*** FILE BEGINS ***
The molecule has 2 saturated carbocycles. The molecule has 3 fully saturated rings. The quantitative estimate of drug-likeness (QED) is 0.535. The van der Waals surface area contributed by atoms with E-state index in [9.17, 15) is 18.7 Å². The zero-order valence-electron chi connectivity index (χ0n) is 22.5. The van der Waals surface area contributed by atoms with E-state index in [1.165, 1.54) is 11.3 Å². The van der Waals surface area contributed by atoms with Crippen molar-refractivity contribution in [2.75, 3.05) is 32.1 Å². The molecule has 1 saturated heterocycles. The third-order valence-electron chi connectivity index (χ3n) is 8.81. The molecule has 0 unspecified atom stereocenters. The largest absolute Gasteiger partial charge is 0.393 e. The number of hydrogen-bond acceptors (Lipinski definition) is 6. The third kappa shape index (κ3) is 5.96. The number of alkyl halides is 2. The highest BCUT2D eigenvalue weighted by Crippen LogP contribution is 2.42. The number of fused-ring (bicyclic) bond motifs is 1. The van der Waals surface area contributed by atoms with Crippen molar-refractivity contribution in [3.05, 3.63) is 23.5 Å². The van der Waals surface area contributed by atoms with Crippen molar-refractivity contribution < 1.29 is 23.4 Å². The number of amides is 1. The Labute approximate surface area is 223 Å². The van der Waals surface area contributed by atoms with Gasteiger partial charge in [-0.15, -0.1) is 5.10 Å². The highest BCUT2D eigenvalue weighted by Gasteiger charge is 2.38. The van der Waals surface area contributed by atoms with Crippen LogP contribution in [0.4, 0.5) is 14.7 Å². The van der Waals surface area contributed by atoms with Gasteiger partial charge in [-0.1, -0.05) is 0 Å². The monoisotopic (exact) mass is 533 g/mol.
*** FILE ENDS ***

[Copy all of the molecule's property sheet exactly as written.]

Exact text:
The molecule has 2 saturated carbocycles. The molecule has 3 fully saturated rings. The quantitative estimate of drug-likeness (QED) is 0.535. The van der Waals surface area contributed by atoms with E-state index in [9.17, 15) is 18.7 Å². The zero-order valence-electron chi connectivity index (χ0n) is 22.5. The van der Waals surface area contributed by atoms with E-state index in [1.165, 1.54) is 11.3 Å². The van der Waals surface area contributed by atoms with Crippen molar-refractivity contribution in [2.75, 3.05) is 32.1 Å². The molecule has 1 saturated heterocycles. The third-order valence-electron chi connectivity index (χ3n) is 8.81. The molecule has 0 unspecified atom stereocenters. The largest absolute Gasteiger partial charge is 0.393 e. The number of hydrogen-bond acceptors (Lipinski definition) is 6. The third kappa shape index (κ3) is 5.96. The number of alkyl halides is 2. The highest BCUT2D eigenvalue weighted by Crippen LogP contribution is 2.42. The number of fused-ring (bicyclic) bond motifs is 1. The van der Waals surface area contributed by atoms with Crippen molar-refractivity contribution in [3.05, 3.63) is 23.5 Å². The van der Waals surface area contributed by atoms with Crippen molar-refractivity contribution < 1.29 is 23.4 Å². The number of amides is 1. The Labute approximate surface area is 223 Å². The van der Waals surface area contributed by atoms with Gasteiger partial charge in [-0.15, -0.1) is 5.10 Å². The highest BCUT2D eigenvalue weighted by Gasteiger charge is 2.38. The van der Waals surface area contributed by atoms with Crippen LogP contribution in [0.4, 0.5) is 14.7 Å². The van der Waals surface area contributed by atoms with Gasteiger partial charge in [-0.1, -0.05) is 0 Å². The monoisotopic (exact) mass is 533 g/mol.